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Long IslandColumnistsDan Janison

Talk about a hot seat: Trump’s FBI pick faces Senate hearing

FBI Director nominee Christopher Wray in a meeting

FBI Director nominee Christopher Wray in a meeting on Capitol Hill in Washington, June 29, 2017. Credit: AP

What an interesting moment it must be to face confirmation as this president’s nominee for FBI director.

Christopher Asher Wray, 50, is scheduled to appear Wednesday before the Senate Judiciary Committee.

Never before could you call the job this much of a hot seat, politically.

After all, Wray looks to succeed James Comey, a Republican who learned of his firing by President Donald Trump on television.

Comey has sworn before the Senate that Trump in private told him “I need loyalty, I expect loyalty.”

The ex-law man also said the president asked him, regarding the federal probe of former national security adviser Michael Flynn, “I hope you can let this go.”

Trump has said he was thinking of “this Russia thing” when he decided to can Comey.

So expect Wray to be asked more than once about his loyalties and independence. How would he respond if asked to let something go?

And expect Democrats to milk the latest revelation that Donald Trump Jr. reacted positively to an e-mail from an acquaintance that said:

“The Crown prosecutor of Russia . . . offered to provide the Trump campaign with some official documents and information that would incriminate Hillary and her dealings with Russia and would be very useful to your father.”

The Russia-campaign probe falls these days to a special counsel, James Mueller, rather than Wray. But it’s still the topic of the moment on Capitol Hill, for Republicans and Democrats, and timing is key.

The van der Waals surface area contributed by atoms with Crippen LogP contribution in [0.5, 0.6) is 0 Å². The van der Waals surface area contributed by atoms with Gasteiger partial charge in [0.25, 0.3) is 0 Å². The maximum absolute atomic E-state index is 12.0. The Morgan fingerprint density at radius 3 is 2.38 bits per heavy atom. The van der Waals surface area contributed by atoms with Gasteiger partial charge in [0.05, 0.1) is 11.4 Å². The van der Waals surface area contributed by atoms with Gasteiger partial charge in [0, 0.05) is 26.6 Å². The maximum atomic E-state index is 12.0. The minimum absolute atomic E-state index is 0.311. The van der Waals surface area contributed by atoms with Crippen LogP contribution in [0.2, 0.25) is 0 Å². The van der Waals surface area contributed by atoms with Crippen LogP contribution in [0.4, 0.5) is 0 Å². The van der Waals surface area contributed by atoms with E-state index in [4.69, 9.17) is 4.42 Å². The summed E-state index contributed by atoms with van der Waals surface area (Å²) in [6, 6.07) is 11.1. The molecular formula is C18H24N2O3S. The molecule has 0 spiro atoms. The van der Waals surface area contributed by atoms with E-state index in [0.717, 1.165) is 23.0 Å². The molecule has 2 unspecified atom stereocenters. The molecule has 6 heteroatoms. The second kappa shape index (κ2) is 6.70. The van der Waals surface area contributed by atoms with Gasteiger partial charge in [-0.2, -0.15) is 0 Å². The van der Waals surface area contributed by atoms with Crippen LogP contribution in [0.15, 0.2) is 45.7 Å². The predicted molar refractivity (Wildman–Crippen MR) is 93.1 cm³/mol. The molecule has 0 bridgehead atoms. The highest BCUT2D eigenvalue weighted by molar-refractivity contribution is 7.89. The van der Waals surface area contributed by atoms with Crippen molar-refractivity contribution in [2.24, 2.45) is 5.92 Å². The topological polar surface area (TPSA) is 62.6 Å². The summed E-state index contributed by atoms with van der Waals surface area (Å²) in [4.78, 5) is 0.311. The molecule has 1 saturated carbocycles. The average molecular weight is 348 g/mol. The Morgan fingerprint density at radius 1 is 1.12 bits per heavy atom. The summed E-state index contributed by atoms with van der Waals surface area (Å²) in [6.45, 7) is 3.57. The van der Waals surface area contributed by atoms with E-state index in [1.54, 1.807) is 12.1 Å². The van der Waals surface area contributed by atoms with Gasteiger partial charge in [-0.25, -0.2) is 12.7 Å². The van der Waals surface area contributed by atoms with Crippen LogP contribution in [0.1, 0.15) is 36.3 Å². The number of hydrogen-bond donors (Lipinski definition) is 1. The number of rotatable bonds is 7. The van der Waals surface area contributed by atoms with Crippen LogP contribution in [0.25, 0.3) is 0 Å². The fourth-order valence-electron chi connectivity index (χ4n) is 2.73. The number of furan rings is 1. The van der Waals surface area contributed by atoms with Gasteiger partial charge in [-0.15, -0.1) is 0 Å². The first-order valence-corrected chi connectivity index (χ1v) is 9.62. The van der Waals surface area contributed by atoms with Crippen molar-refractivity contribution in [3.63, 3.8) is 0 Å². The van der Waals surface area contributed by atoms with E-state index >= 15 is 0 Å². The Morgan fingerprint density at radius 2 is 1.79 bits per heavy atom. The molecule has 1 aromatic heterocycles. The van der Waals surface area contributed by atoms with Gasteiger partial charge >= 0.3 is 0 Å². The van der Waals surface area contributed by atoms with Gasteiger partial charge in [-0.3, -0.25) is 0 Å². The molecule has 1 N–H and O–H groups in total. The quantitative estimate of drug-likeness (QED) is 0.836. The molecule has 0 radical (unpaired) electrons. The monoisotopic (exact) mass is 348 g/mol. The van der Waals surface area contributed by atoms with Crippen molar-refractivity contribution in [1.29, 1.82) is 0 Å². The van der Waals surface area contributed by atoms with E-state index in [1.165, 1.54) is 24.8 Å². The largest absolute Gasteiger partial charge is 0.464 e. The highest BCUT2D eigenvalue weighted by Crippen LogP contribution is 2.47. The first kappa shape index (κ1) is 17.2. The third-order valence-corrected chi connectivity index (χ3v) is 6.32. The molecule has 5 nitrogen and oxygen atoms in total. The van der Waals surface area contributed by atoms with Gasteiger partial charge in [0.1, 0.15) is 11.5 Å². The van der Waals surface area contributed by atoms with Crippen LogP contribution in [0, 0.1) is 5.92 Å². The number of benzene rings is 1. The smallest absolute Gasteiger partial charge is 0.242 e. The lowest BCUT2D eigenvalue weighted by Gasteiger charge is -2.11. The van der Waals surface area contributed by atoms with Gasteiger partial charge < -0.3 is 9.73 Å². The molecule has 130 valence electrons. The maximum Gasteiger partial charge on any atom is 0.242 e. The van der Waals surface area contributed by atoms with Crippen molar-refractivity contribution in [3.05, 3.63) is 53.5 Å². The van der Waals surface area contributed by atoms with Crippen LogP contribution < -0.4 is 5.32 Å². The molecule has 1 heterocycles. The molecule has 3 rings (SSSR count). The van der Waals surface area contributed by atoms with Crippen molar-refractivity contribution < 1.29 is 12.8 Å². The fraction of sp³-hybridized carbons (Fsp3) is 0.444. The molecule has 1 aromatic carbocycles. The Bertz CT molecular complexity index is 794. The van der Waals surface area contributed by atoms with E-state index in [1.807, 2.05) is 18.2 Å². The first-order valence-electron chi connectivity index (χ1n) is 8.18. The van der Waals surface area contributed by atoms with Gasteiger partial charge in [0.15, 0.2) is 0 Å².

Most recently, Wray practiced law in Atlanta specializing in investigations related to corporations, including representation of some big banks and firms.

But Wray has a law-enforcement background. He was assistant attorney general in charge of the Justice Department’s criminal division, and was unanimously confirmed by the Senate for that.

Between 2003 and 2005, Wray worked under Comey, who was then deputy AG in the George W. Bush administration.

Born in New York City, and the son of a law partner in Debevoise & Plimpton, he’s a graduate of Phillips Academy, Yale University, and Yale Law School.

Wray entered the local limelight as GOP New Jersey Gov. Chris Christie’s personal counsel in the Bridgegate scandal.

People who know him describe Wray as “low key.” That could serve him well under a White House that has been waging an unprecedented battle with intelligence agencies.

As for history, Wray’s nomination already marks a first. Trump announced his intent to do it in a tweet.

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